I felt that the sleeping bag had not performed as promised, had in fact, been almost responsible for my demise, and I decided that I should return it for a refund. The lad behind the counter, only a few years older than me at the most, laughed out loud at my request.
“You are dreaming, my friend,” he said, as if helpfully informing me of the laws of nature. He pointed to a sign on the wall. ABSOLUTELY NO REFUNDS, it read. “The owner of this store is a real heavyweight, man. He has never given a refund to anybody, ever.”
“There’s always,” I said, “a first time for everything.”
I didn’t usually talk like that.
The kid shook his head, smiling faintly. “I gotta see this,” he said. He waved down the counter to a very fit looking older man who had been regarding our conversation as he helped another customer.
“Boss, this guy wants a refund.”
The boss looked me over with an expression of profound underwhelment. It didn’t change as I related my tale of woe and the logic of my request for exceptional status.
“Can you not see that I am sincere and forthright in my belief that the least you can do is refund my money for this indignity, if not actually apologize for screwing up?”
“Why should I give a shit how sincere and forthright you are?”
“Because I’m a man, and so are you.”
His eyes narrowed and took on a look of quiet restraint.
“Don’t tell me about being a man, you little shit. I was in India during the war, finally captured, tortured, escaped from prison and crossed India with the Nazis after me. I crossed a desert with no water and no hat, walked for days without food. Don’t tell me about being a man.”
“And why can’t you give me a refund?”
He pointed to the sign. “Policy,” he said.
“Who wrote that sign?”
He paused a second. “I did.”
“And that’s why you can’t refund my money, because of that sign?”
I looked into his eyes. “Why did you escape from that Indian jail?”
“What do you mean?”
“Why did you escape?”
“To be free.”
“And now you tell me that this man, who was captured and tortured by Nazis, who crossed an Indian desert with no water and no hat, to be free, is now so diminished, so far from the man he once was, such a pitiful remnant of his former self, that he is no longer free enough even to step beyond the boundaries the he himself has imposed on himself, that he is a slave to his own fucking sign?”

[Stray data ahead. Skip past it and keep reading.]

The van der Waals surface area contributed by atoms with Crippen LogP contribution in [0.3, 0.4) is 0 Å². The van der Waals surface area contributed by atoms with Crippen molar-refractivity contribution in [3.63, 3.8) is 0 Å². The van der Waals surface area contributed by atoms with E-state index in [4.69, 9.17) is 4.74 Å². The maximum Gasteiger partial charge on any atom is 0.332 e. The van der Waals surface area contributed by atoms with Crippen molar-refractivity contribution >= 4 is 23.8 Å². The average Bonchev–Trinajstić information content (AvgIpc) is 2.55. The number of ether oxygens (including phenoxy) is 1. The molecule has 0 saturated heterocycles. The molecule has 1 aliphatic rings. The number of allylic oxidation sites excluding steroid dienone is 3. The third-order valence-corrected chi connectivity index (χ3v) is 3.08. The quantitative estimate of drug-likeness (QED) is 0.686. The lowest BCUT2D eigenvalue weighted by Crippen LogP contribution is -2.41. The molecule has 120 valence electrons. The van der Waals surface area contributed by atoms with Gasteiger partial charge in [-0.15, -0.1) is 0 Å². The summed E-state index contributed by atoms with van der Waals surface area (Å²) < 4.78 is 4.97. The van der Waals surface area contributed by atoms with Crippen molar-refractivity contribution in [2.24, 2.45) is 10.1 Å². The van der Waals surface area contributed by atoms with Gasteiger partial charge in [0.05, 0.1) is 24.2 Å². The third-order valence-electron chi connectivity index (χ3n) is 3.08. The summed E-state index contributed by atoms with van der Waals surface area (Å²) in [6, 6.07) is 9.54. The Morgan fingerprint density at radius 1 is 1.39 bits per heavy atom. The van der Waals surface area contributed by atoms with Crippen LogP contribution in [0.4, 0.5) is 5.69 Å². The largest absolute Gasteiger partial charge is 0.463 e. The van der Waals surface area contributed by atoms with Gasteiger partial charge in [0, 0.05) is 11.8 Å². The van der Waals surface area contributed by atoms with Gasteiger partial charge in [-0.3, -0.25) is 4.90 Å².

Down at the other end of the counter, the clerk was staring with unconcealed astonishment. The owner didn’t say anything for a moment, then, finally, in a quiet voice,
“You son of a bitch.” He walked a few feet over and reached under the counter, returning with a checkbook in his hands. Silently he got out a pen and, without looking at me, put it to the paper. The clerk was still frozen in position.
I reached out and grabbed his arm. “Wait,” I said.
He looked up at me with an expression of barely suppressed rage. “Yes?” he said, barely a whisper.
“Write me the check for just half of the amount,” I said. I smiled and looked into his eyes. “We’ll split the price of our friendship.”
He looked back at me a long time, a completely unreadable expression on his face, before he finished writing the check. Then he called over to the clerk.
“If this guy ever comes in here again,” he said loudly, pointing to me, and pausing, before saying finally,
“You give him anything he wants.”
Just for a moment there, I think, I got a taste of what it was like to be Leah Ananda.
The fact that Leah was able to behave like this (as I mentioned, the only true alpha male that Russ, to my knowledge, never tried to dethrone), and yet never give either Marty or I the impression that he was anything but our age, is testimony to the fantastic physical shape and youthful energy that he manifested. But one day I saw Leah in the parking lot of Redwood Lodge talking to a middle aged woman, and when I approached, he introduced her as his wife.